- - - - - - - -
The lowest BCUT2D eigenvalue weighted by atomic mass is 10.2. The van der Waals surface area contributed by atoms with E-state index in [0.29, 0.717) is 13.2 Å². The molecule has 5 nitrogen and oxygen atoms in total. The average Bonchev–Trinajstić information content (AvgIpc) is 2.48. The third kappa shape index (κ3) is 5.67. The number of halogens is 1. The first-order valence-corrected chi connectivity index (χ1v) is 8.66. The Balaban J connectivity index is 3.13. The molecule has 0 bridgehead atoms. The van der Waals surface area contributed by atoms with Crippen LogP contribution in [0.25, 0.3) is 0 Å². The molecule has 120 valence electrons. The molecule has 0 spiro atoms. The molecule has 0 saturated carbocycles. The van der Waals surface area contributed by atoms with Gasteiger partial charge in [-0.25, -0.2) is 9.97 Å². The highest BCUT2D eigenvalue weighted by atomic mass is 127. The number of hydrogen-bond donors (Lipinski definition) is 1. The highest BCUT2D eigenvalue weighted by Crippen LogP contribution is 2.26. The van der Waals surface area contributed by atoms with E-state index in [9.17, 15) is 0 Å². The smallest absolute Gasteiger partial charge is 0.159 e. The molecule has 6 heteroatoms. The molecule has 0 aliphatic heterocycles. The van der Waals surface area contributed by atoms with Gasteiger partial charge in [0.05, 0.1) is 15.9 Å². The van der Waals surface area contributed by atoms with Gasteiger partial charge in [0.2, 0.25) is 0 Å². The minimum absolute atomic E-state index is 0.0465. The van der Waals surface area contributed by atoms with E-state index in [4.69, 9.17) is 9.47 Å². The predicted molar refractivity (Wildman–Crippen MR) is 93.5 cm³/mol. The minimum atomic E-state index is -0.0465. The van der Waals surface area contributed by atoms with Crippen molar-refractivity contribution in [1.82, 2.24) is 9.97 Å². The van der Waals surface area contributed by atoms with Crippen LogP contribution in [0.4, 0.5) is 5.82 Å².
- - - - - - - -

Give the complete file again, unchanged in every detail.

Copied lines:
The lowest BCUT2D eigenvalue weighted by atomic mass is 10.2. The van der Waals surface area contributed by atoms with E-state index in [0.29, 0.717) is 13.2 Å². The molecule has 5 nitrogen and oxygen atoms in total. The average Bonchev–Trinajstić information content (AvgIpc) is 2.48. The third kappa shape index (κ3) is 5.67. The number of halogens is 1. The first-order valence-corrected chi connectivity index (χ1v) is 8.66. The Balaban J connectivity index is 3.13. The molecule has 0 bridgehead atoms. The van der Waals surface area contributed by atoms with Crippen LogP contribution in [0.25, 0.3) is 0 Å². The molecule has 120 valence electrons. The molecule has 0 spiro atoms. The molecule has 0 saturated carbocycles. The van der Waals surface area contributed by atoms with Gasteiger partial charge in [-0.25, -0.2) is 9.97 Å². The highest BCUT2D eigenvalue weighted by atomic mass is 127. The number of hydrogen-bond donors (Lipinski definition) is 1. The highest BCUT2D eigenvalue weighted by Crippen LogP contribution is 2.26. The van der Waals surface area contributed by atoms with E-state index in [9.17, 15) is 0 Å². The smallest absolute Gasteiger partial charge is 0.159 e. The molecule has 6 heteroatoms. The molecule has 0 aliphatic heterocycles. The van der Waals surface area contributed by atoms with Gasteiger partial charge in [0.05, 0.1) is 15.9 Å². The van der Waals surface area contributed by atoms with Gasteiger partial charge in [0.2, 0.25) is 0 Å². The minimum absolute atomic E-state index is 0.0465. The van der Waals surface area contributed by atoms with E-state index in [4.69, 9.17) is 9.47 Å². The predicted molar refractivity (Wildman–Crippen MR) is 93.5 cm³/mol. The minimum atomic E-state index is -0.0465. The van der Waals surface area contributed by atoms with Crippen molar-refractivity contribution in [1.82, 2.24) is 9.97 Å². The van der Waals surface area contributed by atoms with Crippen LogP contribution in [0.4, 0.5) is 5.82 Å².